Orville Schell: The Complex Relationship Between Beijing and Taiwan





South China Morning Post 3-19-04

Orville Schell
Mr. Schell is dean of the graduate school of journalism at the University of California, Berkeley.

Why is Taiwan's relationship with Beijing so intractable an issue? Why, when they share common economic interests - 1 million Taiwanese live on the mainland, working in about 50,000 firms in which Taiwanese have invested over US$ 400 billion - does Beijing aim 500 short-range missiles at Taiwan? The run -up to Taiwan's presidential election tomorrow has been one current source of tension. Chen Shui-bian has initiated a referendum process that might someday be used to ask Taiwanese if they want to formalise today's de facto independence. This infuriates Beijing.

After all, as Mao Zedong told Edgar Snow in 1936,"It is the immediate task of China to regain all our lost territories," explicitly including"Formosa". Since then, Beijing has sought to make good on Mao's pledge.

Beijing's new leadership often evinces a new judiciousness and moderation in its diplomacy. But Luo Yuan, a senior colonel at the Chinese Academy of Military Sciences, recently declared that if Taiwan's leaders"refuse to come to their senses and continue to use referendums as an excuse to seek independence, they will push their compatriots into the abyss of war".

In an age when self-determination is a hallowed principle, how is it possible that Taiwan - which has been part of China during only four of the last eleven decades, and has never been under the control of the People's Republic of China - is shunned by every nation when it presumes to wonder aloud why it should not be allowed to go its own way?

The reasons have deep historical roots. When Mao and the Communists came to power in 1949, they promised"reunification of the motherland", which included bringing Xinjiang (the Muslim desert regions of the west), Tibet, Mongolia, Hong Kong, Macau and Taiwan back under central government control. It became a matter of national pride for a country that had been guafen," cut up like a melon" by predatory colonial powers, to end national feelings of humiliation by restoring itself to wholeness. Communist propaganda relentlessly proselytised for re-unification as a sacred duty.

As Tibet, Hong Kong, and Macau returned"to the embrace of the motherland", Mao's commitment seemed close to realisation. The fact that only Taiwan stands in the way makes reunification all the more non-negotiable.

But there is another dynamic at work. Over the past two decades, almost every other plank of the communist platform (world-wide people's war, proletarian struggle leading to a classless utopia, triumph over global capitalism and so on) has been abandoned. This leaves unification as the last tie to Mao's revolution and justification for one-party rule. Beijing's leaders play up this"revolutionary" commitment, for it helps generate nationalist sentiment, one of the few things that legitimises the Communist monopoly on power.

China's leaders ought to reflect on the fact that their country is no longer the"sick man of Asia". It is increasingly powerful, globally proactive and economically robust. So it is a timely moment to reappraise its position and to begin acting from strength, not weakness. In short, it is time for mainland leaders to change the chemistry of their long feud with Taiwan.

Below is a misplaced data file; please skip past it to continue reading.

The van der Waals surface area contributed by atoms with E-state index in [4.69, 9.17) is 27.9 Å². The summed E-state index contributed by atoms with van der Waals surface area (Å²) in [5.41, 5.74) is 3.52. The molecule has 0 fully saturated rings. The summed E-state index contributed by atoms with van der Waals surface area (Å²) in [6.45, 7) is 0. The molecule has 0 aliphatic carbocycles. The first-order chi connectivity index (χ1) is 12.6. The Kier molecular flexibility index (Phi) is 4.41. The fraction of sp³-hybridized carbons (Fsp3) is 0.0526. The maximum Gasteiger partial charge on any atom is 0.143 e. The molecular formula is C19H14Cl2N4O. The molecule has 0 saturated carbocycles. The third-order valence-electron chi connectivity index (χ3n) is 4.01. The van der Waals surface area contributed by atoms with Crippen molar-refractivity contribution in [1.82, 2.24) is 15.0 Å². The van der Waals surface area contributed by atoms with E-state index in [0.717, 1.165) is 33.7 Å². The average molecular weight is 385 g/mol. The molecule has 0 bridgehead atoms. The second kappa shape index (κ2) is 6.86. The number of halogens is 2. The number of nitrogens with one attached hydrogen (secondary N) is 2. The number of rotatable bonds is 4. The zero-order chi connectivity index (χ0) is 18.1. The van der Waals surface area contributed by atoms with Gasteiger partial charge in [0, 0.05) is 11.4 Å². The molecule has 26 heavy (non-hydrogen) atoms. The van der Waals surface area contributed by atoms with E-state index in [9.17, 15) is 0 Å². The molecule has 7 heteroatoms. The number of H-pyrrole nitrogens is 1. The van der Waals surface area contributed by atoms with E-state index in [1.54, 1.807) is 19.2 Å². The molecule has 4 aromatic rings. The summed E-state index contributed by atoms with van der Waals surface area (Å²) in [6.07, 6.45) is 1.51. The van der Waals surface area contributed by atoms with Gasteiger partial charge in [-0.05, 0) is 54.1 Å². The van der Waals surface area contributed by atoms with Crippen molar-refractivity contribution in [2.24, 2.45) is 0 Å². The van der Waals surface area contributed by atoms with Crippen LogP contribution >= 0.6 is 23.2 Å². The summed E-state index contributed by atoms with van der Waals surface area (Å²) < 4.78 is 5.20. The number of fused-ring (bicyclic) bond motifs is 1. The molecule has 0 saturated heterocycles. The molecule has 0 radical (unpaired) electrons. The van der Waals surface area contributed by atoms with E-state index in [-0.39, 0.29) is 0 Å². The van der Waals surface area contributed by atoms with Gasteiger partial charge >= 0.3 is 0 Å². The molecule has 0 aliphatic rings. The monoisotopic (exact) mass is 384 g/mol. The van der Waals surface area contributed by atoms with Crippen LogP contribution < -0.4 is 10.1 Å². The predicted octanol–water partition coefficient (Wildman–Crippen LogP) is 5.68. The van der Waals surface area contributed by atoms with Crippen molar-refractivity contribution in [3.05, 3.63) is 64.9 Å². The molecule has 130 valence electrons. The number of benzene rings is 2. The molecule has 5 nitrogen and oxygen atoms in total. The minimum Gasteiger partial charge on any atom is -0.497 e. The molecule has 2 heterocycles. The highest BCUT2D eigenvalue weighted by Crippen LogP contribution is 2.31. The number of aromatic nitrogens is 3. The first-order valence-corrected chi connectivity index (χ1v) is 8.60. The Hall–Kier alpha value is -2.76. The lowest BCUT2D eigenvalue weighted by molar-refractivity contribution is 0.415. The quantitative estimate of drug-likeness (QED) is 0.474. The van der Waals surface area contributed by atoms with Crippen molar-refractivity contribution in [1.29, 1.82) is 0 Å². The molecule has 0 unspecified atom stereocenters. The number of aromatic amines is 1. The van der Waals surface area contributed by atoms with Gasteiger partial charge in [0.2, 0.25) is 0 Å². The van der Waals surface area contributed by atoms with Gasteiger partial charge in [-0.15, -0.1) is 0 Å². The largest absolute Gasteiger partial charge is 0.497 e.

After all, the mainland and Taiwan have struggled politically even as their economies become increasingly unified. In due course, they may well be able to become more unified on the political front - if they do not push their disagreements too aggressively. For economic convergence, if allowed to ripen, could set Taiwan and the mainland on an evolutionary course towards common sovereignty.

How can such a scenario be realised? Beijing must declare, loudly and clearly, that greater democracy is its ultimate political goal. Further, that as this evolutionary process takes place and the political climate becomes more congenial, they look forward to discussing how to better weave a political, as well as an economic, fabric with Taiwan. Such a declaration alone would give Taiwanese the ability to imagine that they may one day find it in their interest to reunite with the mainland.

For its part, Taiwan needs to calm down. Its leaders must understand that, even though"independence" may sometimes seem like a logical scenario, Taiwan is a small, vulnerable island, and the mainland an emerging superpower. Even though Taiwan may have a right to independence, its leaders need to remind their people that provocative actions will gain them little.

In 1973, as Sino-US relations were thawing, Mao admitted to US secretary of state Henry Kissinger that, though he did not believe reunification would come peacefully,"We can do without Taiwan for the time being, and let it come after 100 years... Why is there a need to be in such great haste?"

Mao's advice is not bad. Beijing must take to heart its newfound dynamism and strength, and write a new scenario for its relations with Taiwan emphasising persuasion instead of missiles. For the first time in 50 years, the mainland and Taiwan share real interests. What blocks matrimony is the mainland's lack of democracy. Most mainlanders would probably like to see this absence remedied as much as they favour full reunification. Only democracy on the mainland can bring lasting peace to the Taiwan Strait.


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